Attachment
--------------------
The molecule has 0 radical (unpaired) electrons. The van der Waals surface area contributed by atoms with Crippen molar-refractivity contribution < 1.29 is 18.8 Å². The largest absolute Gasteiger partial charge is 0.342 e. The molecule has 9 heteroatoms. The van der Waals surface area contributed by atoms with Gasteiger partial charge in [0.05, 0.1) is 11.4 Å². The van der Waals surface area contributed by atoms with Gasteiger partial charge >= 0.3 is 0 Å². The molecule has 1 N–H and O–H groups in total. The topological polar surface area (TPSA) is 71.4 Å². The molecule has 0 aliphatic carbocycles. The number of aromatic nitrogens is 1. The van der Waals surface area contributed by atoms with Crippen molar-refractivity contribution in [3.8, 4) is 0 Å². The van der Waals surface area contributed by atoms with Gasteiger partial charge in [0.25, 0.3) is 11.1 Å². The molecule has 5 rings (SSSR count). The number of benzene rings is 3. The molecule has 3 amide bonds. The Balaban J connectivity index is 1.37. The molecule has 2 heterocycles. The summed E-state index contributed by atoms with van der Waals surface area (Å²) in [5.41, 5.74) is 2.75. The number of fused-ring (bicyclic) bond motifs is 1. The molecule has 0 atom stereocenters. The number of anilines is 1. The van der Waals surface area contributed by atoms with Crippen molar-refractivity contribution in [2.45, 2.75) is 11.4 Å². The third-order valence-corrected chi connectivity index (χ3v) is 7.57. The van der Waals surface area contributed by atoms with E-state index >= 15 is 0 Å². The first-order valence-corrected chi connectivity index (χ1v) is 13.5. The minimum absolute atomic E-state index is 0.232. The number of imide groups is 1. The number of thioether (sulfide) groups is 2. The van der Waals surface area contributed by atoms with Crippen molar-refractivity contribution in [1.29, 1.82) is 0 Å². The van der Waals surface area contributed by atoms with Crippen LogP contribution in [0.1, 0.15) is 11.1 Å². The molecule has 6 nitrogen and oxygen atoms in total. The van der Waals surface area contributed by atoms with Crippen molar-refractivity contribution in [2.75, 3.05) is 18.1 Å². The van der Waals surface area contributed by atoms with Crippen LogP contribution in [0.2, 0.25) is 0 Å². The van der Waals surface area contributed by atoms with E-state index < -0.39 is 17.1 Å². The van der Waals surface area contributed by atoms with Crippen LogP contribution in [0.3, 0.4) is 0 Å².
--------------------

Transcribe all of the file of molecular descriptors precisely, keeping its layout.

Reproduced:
The molecule has 0 radical (unpaired) electrons. The van der Waals surface area contributed by atoms with Crippen molar-refractivity contribution < 1.29 is 18.8 Å². The largest absolute Gasteiger partial charge is 0.342 e. The molecule has 9 heteroatoms. The van der Waals surface area contributed by atoms with Gasteiger partial charge in [0.05, 0.1) is 11.4 Å². The van der Waals surface area contributed by atoms with Gasteiger partial charge >= 0.3 is 0 Å². The molecule has 1 N–H and O–H groups in total. The topological polar surface area (TPSA) is 71.4 Å². The molecule has 0 aliphatic carbocycles. The number of aromatic nitrogens is 1. The van der Waals surface area contributed by atoms with Crippen molar-refractivity contribution in [3.8, 4) is 0 Å². The van der Waals surface area contributed by atoms with Gasteiger partial charge in [0.25, 0.3) is 11.1 Å². The molecule has 5 rings (SSSR count). The number of benzene rings is 3. The molecule has 3 amide bonds. The Balaban J connectivity index is 1.37. The molecule has 2 heterocycles. The summed E-state index contributed by atoms with van der Waals surface area (Å²) in [5.41, 5.74) is 2.75. The number of fused-ring (bicyclic) bond motifs is 1. The molecule has 0 atom stereocenters. The number of anilines is 1. The van der Waals surface area contributed by atoms with Crippen molar-refractivity contribution in [2.45, 2.75) is 11.4 Å². The third-order valence-corrected chi connectivity index (χ3v) is 7.57. The van der Waals surface area contributed by atoms with E-state index >= 15 is 0 Å². The first-order valence-corrected chi connectivity index (χ1v) is 13.5. The minimum absolute atomic E-state index is 0.232. The number of imide groups is 1. The number of thioether (sulfide) groups is 2. The van der Waals surface area contributed by atoms with Crippen molar-refractivity contribution in [1.29, 1.82) is 0 Å². The van der Waals surface area contributed by atoms with Crippen LogP contribution in [0.1, 0.15) is 11.1 Å². The molecule has 6 nitrogen and oxygen atoms in total. The van der Waals surface area contributed by atoms with Crippen molar-refractivity contribution in [2.75, 3.05) is 18.1 Å². The van der Waals surface area contributed by atoms with Crippen LogP contribution in [0.2, 0.25) is 0 Å². The van der Waals surface area contributed by atoms with E-state index < -0.39 is 17.1 Å². The van der Waals surface area contributed by atoms with Crippen LogP contribution in [0.3, 0.4) is 0 Å².